Learn About Florida Stormwater Discharge Regulations and Compliance by GLE Associates

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Stormwater Discharge Regulatory Agencies:

The regulation of stormwater discharge in Florida is administered by two separate but interrelated agencies, the Florida Department of Environmental Protection (FDEP) and the Regional Water Management Districts. The state is divided into five Water Management Districts (WMDs); Northwest FL WMD, Suwannee River WMD, St Johns River WMD, Southwest FL WMD and South FL WMD.

The FDEP & NPDES Permit:

The FDEP administers US EPA’s Generic Permit under the National Pollutant Discharge Elimination System (NPDES) regulatory program. The Generic Permit for Stormwater Discharge from Large and Small Construction Activities dated February 2009, specifies the requirements for site disturbance. Compliance with this permit is required:

• For any land disturbance activities of greater than 1 acre for a single project.

• For any land disturbance activities less than 1 acre that are part of an overall development e.g., subdivision, anywhere in the State of Florida.

The Florida Department of Environmental Protection NPDES permit generally contains the requirements designed to prevent the impacts of sediment and/or other pollutants to state waters on or off a construction site. Failure to comply with the requirements of this permit can result in a fine of $2,500 per violation, per day.

Click here to learn how to comply with the NPDES Requirements and avoid these costly fines

The Florida Department of Environmental Protection NPDES permit requires the preparation of a Stormwater Pollution Prevention Plan (SWPPP) prior to performing any land disturbing activities. At least two days prior to beginning construction, a Notice of Intent (NOI) must be submitted to the FDEP. The entire Stormwater Pollution Prevention Plan is not required to be submitted, but the plan must be kept on site or at an alternate location as specified in the NOI.

THE Water Management District & ERP Permit:

The Water Management Districts are involved in the approval of any construction project that will affect wetlands, alter surface water flows or contribute to water pollution. This essentially covers any construction activity except re-roofings, face-lifts or interior renovations. Prior to beginning construction, an Environmental Resource Permit (ERP) must be obtained. Included in the site engineering design are the requirements for Erosion and Sediment Control (ERSC).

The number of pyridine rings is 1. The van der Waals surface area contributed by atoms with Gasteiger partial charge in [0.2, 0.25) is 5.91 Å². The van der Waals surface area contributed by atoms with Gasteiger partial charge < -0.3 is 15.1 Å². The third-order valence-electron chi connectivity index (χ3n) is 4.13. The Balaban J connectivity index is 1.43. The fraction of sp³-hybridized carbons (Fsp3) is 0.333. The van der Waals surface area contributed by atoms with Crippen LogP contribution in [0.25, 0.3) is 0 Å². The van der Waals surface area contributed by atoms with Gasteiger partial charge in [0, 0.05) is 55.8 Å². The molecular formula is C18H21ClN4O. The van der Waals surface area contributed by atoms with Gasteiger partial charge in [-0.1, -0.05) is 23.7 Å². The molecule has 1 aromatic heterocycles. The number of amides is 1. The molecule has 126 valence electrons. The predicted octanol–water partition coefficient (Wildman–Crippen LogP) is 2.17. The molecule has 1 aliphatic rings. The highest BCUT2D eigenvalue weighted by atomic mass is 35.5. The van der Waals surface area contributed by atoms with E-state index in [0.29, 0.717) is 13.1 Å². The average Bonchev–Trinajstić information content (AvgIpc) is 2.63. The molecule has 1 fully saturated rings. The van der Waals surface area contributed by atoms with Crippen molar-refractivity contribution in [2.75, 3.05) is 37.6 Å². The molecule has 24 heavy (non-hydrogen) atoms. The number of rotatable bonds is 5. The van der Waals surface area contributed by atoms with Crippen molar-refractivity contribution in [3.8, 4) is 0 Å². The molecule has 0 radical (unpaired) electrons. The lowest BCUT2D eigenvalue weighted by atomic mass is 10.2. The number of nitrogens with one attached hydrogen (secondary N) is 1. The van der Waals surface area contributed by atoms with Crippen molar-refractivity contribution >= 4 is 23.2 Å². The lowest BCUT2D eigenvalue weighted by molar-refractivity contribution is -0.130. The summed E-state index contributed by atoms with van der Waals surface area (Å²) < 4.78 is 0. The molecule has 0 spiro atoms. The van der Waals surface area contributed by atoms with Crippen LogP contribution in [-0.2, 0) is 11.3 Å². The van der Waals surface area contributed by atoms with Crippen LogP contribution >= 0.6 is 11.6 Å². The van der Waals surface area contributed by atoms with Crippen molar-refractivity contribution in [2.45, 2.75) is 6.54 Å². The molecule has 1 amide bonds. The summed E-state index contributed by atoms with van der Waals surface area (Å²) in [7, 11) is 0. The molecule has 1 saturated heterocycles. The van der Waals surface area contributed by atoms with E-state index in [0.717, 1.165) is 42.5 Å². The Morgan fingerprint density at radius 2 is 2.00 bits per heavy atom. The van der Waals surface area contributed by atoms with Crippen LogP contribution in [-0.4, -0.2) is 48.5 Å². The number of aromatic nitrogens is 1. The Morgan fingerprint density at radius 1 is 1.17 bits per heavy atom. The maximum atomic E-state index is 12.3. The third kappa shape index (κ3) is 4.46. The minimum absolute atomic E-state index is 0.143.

Compliance During Construction:

During construction, the contractor must comply with the requirements of both the NPDES permit and the ERP. Both agencies can and do perform site inspections and assess fines for violations. For all practical purposes, the requirements of the Stormwater Pollution Prevention Plan and the ERSC are the same. At the completion of construction, a Notice of Termination (NOT) is submitted to the FDEP and a written Statement of Completion and Certification (SOCC) and Request for Transfer to Operation are submitted to the WMD.

Unfortunately, on sites where construction is partially completed, but has stopped, compliance with these requirements does not end, and compliance by a new owner is often not easy or straightforward. The following paragraph summarizes the complex issues and procedures that would normally be performed on a typical project.

Click here to learn about how GLE Associates can help you comply with the NPDES and ERP

Under Normal Construction Conditions:

During the design of a construction project, a land survey, site and general civil engineering drawings are prepared. These drawings are typically submitted to the local planning or engineering departments having jurisdiction. The site /civil engineering drawings, which contain the ERSC, are also submitted to the appropriate WMD. Upon approval by all departments, a site construction permit and an ERP are obtained. The site survey, and ERSC will become components of a Stormwater Pollution Prevention Plan. Both plans require the implementation of Best Management Practices to prevent impacts from erosion and sedimentation either to state waters, wetlands and/or offsite. A NOI is then submitted prior to beginning construction. Should plans change during construction, which affect and change the SWPPP, an amendment to the plan is submitted. Once a construction project has been completed and all landscaping, site improvements etc. are in place and working properly, the NOT is subm!

itted to the FDEP and the SOCC submitted to the WMD. After approval by both agencies, the project is considered complete. This is similar to a building permit where a Certificate of Occupancy is issued by the building department.